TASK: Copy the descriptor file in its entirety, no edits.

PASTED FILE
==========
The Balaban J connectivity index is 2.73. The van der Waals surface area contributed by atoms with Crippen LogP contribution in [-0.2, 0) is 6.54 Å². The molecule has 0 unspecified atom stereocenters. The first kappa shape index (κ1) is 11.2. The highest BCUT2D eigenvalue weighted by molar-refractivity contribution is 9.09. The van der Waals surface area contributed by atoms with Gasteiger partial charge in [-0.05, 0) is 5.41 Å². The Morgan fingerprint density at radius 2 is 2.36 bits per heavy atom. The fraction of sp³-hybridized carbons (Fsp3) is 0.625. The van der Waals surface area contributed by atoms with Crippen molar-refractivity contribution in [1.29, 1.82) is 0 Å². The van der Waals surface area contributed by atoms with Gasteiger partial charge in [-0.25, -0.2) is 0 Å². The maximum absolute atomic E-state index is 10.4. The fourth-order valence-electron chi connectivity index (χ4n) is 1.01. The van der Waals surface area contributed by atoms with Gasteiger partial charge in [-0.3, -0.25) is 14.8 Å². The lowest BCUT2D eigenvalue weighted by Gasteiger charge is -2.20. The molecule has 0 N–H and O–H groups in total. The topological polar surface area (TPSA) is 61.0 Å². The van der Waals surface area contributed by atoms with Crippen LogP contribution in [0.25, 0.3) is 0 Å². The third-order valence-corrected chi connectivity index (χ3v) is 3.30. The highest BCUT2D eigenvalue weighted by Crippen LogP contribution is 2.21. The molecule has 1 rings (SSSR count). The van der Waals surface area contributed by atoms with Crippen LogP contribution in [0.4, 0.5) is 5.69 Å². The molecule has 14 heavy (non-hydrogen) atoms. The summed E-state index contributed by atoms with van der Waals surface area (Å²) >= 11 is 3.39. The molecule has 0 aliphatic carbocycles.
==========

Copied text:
The Balaban J connectivity index is 2.73. The van der Waals surface area contributed by atoms with Crippen LogP contribution in [-0.2, 0) is 6.54 Å². The molecule has 0 unspecified atom stereocenters. The first kappa shape index (κ1) is 11.2. The highest BCUT2D eigenvalue weighted by molar-refractivity contribution is 9.09. The van der Waals surface area contributed by atoms with Gasteiger partial charge in [-0.05, 0) is 5.41 Å². The Morgan fingerprint density at radius 2 is 2.36 bits per heavy atom. The fraction of sp³-hybridized carbons (Fsp3) is 0.625. The van der Waals surface area contributed by atoms with Crippen molar-refractivity contribution in [1.29, 1.82) is 0 Å². The van der Waals surface area contributed by atoms with Gasteiger partial charge in [-0.25, -0.2) is 0 Å². The maximum absolute atomic E-state index is 10.4. The fourth-order valence-electron chi connectivity index (χ4n) is 1.01. The van der Waals surface area contributed by atoms with Gasteiger partial charge in [-0.3, -0.25) is 14.8 Å². The lowest BCUT2D eigenvalue weighted by Gasteiger charge is -2.20. The molecule has 0 N–H and O–H groups in total. The topological polar surface area (TPSA) is 61.0 Å². The van der Waals surface area contributed by atoms with Crippen LogP contribution in [0.25, 0.3) is 0 Å². The third-order valence-corrected chi connectivity index (χ3v) is 3.30. The highest BCUT2D eigenvalue weighted by Crippen LogP contribution is 2.21. The molecule has 1 rings (SSSR count). The van der Waals surface area contributed by atoms with Crippen LogP contribution in [0.4, 0.5) is 5.69 Å². The molecule has 14 heavy (non-hydrogen) atoms. The summed E-state index contributed by atoms with van der Waals surface area (Å²) >= 11 is 3.39. The molecule has 0 aliphatic carbocycles.